Popular social media app accused of hooking kids up with drug dealers (VIDEO)

Popular social media app accused of hooking kids up with drug dealers (VIDEO)
NBC News is reporting that some parents are accusing social media app Snapchat of helping their kids find easy access to drugs. These parents have filed a lawsuit against Snapchat and its parent company SNAP. Amy Neville's 14-year-old son allegedly used the app to connect with a drug dealer who sold him pills that were laced with fentanyl. The latter is a powerful narcotic that is 100x stronger than morphine and it doesn't take much to kill an unsuspecting user.

Neville, talking about kids who have died after buying pills containing fentanyl from dealers via Snapchat said, "And they're gone because apps like Snapchat...make these dangers accessible to our kids." More than 50 parents have filed what NBC News calls "a string of lawsuits" that say Snapchat "ignored the harms its product was causing users" and said that the company turned the reins of the app over to drug dealers.

An attorney with the Social Media Victims Law Center said that he had no idea "how pervasive this problem is"


Matthew Bergman, an attorney with the Social Media Victims Law Center, is representing several of the grieving parents and noted that calls continue to come into his office. "I had no idea how pervasive this problem was, Bergman said." The attorney added that he had just received calls from seven more families that had lost children to drugs purchased through dealers that were supposedly discovered on Snapchat.

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Bergman points out that while other social media platforms have unintentionally hosted drug dealers, certain features of Snapchat make it more favorable for drug transactions. One is the disappearing messages feature that allows messages to vanish. And the Snap Map can be used to find the exact location of dealers.

NBC's Seattle affiliate KING-TV filmed one overdose survivor as he used his phone and the Snapchat app to find a dealer showing how easy the whole process is. The dealer he found was willing to deliver the narcotics to the survivor's home. "It's pretty much Amazon for drugs," he said.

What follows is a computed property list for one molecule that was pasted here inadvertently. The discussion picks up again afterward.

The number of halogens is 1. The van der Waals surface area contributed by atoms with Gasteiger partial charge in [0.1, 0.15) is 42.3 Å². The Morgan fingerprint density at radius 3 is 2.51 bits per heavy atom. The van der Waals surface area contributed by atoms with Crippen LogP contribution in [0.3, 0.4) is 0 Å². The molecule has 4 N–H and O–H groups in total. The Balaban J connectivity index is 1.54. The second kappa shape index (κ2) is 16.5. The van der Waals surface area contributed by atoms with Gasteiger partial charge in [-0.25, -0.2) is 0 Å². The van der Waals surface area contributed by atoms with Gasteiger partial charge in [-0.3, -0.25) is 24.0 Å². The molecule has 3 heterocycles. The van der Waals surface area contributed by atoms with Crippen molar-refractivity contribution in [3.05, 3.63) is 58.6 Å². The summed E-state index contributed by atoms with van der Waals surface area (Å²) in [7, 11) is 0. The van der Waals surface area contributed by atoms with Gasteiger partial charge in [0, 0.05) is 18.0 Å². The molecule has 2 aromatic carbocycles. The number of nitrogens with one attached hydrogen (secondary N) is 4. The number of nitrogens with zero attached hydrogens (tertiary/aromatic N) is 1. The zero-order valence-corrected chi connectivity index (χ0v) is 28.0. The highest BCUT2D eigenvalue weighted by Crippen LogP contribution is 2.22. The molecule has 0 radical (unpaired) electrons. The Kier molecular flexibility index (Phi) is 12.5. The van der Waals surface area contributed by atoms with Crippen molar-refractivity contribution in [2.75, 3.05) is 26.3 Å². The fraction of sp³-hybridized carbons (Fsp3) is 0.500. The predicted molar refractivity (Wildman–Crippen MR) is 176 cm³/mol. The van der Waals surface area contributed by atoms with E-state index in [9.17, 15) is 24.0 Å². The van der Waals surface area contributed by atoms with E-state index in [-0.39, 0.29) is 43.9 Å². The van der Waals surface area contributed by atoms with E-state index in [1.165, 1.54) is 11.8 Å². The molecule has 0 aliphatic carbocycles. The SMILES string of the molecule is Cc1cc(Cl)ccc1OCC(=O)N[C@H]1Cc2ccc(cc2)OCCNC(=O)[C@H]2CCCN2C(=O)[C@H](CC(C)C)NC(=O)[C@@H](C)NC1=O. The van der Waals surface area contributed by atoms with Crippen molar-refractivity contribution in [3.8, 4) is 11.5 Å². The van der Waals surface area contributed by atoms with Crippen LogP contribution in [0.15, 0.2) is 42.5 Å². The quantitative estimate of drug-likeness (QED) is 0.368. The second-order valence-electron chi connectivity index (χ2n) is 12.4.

In a statement given to NBC News Snapchat said that it works closely with law enforcement and "uses cutting-edge technology to...find and shut down drug dealers' accounts...block search results for drug-related terms." It also redirects such searches to resources that explain to Snapchat users about the dangers of fentanyl. Snapchat also helped produce a public service announcement about the dangers of fentanyl.

"Whatever it is they [Snapchat] say they're doing is not enough, and they need to do more," said Neville, the mother of the aforementioned 14-year-old who succumbed to the fentanyl pills he purchased from a dealer he allegedly found on Snapchat. The scary thing is that only 50 micrograms of fentanyl could kill someone who is not used to taking opioids.

How to find out who your children have been messaging on Snapchat


Snapchat's disappearing messages feature was the hook that made the app popular when it was first released on iOS in 2011 and the app became available for Android users the following year. It was the first social media app to offer the Stories format (which was "borrowed," shall we say, by Instagram). These days the app is known more for its filters and lenses.

So if you're concerned about your child possibly using Snapchat to buy drugs, there are things you can watch for. Has your child's grades started to decline, even in those subjects where he or she used to shine? Is your child hanging around a different group of kids? Are his eyes "pinned"? Narcotic painkillers will make the user's pupils dot-sized. Watch for shifting moods from euphoric to depressed. When the child is without pills, he could go through withdrawal which will rob him of his energy and make it appear as though he/she has the flu.

And while parents can't see the content of messages that their kids send and receive on Snapchat, with the app's Family Center, parents can see who their children (must be under 18 years old) messaged over the past seven days. To get to Family Center, open Snapchat and tap your avatar in the upper left corner. Tap the gear icon in the upper right corner and under the Privacy Controls heading, tap on Family Center. Press the Quick Start guide for parents and guardians.

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